With temperatures on the rise, Central Valley farmers have many ways to fight the heat in regards to their employees.
According to Jay Majil, president of Creekside Farming and president of the Madera County Farm Bureau board, OSHA (Occupational, Safety and Hazard Administration) regulations kick in when it’s hotter than 85 degrees.
Basically, those regulations are in affect in the Valley from May through late October.
“After 85 degrees, we have to have shade tents up, cold water, able to allow employees to take rest breaks when it gets too hot to work,” Mahil said. “Pretty much, every day in California from June on is a day you have to watch for heat. We’ve invested in more shade trailers, more ice machines when guys come into work, there’s ice available for them to fill their water coolers with. We’ve put in filtered water stations in at our facilities so they have clean drinking water.”
A way to help combat heat illness is to let everyone be aware of it. The Madera County Farm Bureau offered heat illness training. By law, Mahil says, supervisors must be trained to notice symptoms and employees are trained to know what heat illness symptoms are.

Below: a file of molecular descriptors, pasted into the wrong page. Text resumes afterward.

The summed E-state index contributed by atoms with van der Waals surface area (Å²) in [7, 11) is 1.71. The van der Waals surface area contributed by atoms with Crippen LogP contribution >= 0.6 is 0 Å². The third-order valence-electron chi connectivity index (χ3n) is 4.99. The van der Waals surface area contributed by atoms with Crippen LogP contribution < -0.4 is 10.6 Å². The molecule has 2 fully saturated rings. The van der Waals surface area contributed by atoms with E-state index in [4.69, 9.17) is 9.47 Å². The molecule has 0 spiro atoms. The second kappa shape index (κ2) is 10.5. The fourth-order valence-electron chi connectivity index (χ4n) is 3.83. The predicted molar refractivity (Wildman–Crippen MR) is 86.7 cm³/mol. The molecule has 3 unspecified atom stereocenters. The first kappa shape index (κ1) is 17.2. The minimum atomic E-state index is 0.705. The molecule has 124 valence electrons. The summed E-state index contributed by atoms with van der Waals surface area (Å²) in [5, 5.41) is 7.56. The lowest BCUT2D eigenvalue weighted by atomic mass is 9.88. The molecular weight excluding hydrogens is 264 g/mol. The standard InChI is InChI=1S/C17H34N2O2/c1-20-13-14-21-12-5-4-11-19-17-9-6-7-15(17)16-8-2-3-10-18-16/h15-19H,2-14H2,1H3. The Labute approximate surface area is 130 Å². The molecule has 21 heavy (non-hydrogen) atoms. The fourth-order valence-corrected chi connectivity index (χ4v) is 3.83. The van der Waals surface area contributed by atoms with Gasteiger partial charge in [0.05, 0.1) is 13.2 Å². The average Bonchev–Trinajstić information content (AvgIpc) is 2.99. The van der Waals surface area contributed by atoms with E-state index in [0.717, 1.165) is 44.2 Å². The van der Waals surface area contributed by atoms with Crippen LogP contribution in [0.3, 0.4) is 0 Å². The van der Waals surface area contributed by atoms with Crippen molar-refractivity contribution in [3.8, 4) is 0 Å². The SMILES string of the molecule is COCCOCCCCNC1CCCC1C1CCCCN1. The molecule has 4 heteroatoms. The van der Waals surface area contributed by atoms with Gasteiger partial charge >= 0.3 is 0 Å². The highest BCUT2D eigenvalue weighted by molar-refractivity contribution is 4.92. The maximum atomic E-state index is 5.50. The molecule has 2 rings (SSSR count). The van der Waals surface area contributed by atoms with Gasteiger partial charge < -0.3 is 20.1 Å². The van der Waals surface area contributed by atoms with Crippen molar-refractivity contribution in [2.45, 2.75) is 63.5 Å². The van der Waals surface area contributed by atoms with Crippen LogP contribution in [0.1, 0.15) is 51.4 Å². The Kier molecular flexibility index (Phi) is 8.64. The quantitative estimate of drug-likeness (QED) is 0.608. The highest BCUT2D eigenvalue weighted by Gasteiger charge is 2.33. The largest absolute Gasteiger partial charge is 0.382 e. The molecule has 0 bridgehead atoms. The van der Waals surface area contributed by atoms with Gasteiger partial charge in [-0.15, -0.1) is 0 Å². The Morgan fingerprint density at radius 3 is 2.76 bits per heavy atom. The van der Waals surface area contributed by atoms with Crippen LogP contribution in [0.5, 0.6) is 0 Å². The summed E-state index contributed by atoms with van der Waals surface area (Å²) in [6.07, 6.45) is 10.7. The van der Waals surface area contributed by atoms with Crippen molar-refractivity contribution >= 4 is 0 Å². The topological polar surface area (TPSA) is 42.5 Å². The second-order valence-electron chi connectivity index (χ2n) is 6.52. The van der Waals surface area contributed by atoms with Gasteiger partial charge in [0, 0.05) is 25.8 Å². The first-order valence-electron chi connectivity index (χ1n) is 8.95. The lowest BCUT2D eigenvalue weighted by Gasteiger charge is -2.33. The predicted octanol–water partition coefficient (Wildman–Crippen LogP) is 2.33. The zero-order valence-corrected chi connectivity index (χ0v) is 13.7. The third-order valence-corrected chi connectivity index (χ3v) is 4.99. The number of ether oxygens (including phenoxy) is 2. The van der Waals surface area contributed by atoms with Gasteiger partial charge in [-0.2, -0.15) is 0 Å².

“The heat has gotten worse in the Valley, especially with the drought,” Mahil said. “It’s something that, as an employer, I have no problem implementing. If my employees are not feeling good or are feeling sick, those are employees that won’t be showing up the next day. I want to make sure when they are at my facilities, they are being taken care of well. Most growers have done that.
“The agriculture community has done a great job of implementing those rules and training those employees….
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